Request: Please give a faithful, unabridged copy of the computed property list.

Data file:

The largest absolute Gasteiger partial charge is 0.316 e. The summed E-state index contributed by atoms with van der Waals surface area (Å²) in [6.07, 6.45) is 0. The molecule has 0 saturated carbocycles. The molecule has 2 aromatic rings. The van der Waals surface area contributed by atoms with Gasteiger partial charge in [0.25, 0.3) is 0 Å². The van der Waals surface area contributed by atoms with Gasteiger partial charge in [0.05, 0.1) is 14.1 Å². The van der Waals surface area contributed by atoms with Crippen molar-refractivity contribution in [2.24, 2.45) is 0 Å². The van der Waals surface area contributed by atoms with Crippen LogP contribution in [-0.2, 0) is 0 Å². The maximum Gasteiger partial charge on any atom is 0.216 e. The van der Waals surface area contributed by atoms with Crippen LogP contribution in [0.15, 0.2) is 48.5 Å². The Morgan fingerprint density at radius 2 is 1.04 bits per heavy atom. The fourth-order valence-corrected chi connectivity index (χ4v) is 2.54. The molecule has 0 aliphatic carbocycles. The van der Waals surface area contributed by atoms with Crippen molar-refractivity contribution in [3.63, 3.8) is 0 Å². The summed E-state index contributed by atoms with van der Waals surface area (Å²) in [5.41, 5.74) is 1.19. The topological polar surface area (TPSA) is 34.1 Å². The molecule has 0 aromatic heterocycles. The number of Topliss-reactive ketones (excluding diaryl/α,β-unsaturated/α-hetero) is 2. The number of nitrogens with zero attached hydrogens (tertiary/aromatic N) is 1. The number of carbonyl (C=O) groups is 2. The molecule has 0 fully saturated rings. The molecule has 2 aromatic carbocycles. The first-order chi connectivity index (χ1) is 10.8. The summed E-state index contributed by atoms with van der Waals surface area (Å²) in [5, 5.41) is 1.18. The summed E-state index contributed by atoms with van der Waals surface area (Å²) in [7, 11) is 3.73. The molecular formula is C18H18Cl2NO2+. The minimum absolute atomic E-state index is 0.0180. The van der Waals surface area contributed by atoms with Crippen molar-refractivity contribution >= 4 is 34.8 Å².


The largest absolute Gasteiger partial charge is 0.316 e. The summed E-state index contributed by atoms with van der Waals surface area (Å²) in [6.07, 6.45) is 0. The molecule has 0 saturated carbocycles. The molecule has 2 aromatic rings. The van der Waals surface area contributed by atoms with Gasteiger partial charge in [0.25, 0.3) is 0 Å². The van der Waals surface area contributed by atoms with Gasteiger partial charge in [0.05, 0.1) is 14.1 Å². The van der Waals surface area contributed by atoms with Crippen molar-refractivity contribution in [2.24, 2.45) is 0 Å². The van der Waals surface area contributed by atoms with Crippen LogP contribution in [-0.2, 0) is 0 Å². The maximum Gasteiger partial charge on any atom is 0.216 e. The van der Waals surface area contributed by atoms with Crippen LogP contribution in [0.15, 0.2) is 48.5 Å². The Morgan fingerprint density at radius 2 is 1.04 bits per heavy atom. The fourth-order valence-corrected chi connectivity index (χ4v) is 2.54. The molecule has 0 aliphatic carbocycles. The van der Waals surface area contributed by atoms with Crippen molar-refractivity contribution in [3.63, 3.8) is 0 Å². The summed E-state index contributed by atoms with van der Waals surface area (Å²) in [5.41, 5.74) is 1.19. The topological polar surface area (TPSA) is 34.1 Å². The molecule has 0 aromatic heterocycles. The number of Topliss-reactive ketones (excluding diaryl/α,β-unsaturated/α-hetero) is 2. The number of nitrogens with zero attached hydrogens (tertiary/aromatic N) is 1. The number of carbonyl (C=O) groups is 2. The molecule has 0 fully saturated rings. The molecule has 2 aromatic carbocycles. The first-order chi connectivity index (χ1) is 10.8. The summed E-state index contributed by atoms with van der Waals surface area (Å²) in [5, 5.41) is 1.18. The summed E-state index contributed by atoms with van der Waals surface area (Å²) in [7, 11) is 3.73. The molecular formula is C18H18Cl2NO2+. The minimum absolute atomic E-state index is 0.0180. The van der Waals surface area contributed by atoms with Crippen molar-refractivity contribution >= 4 is 34.8 Å².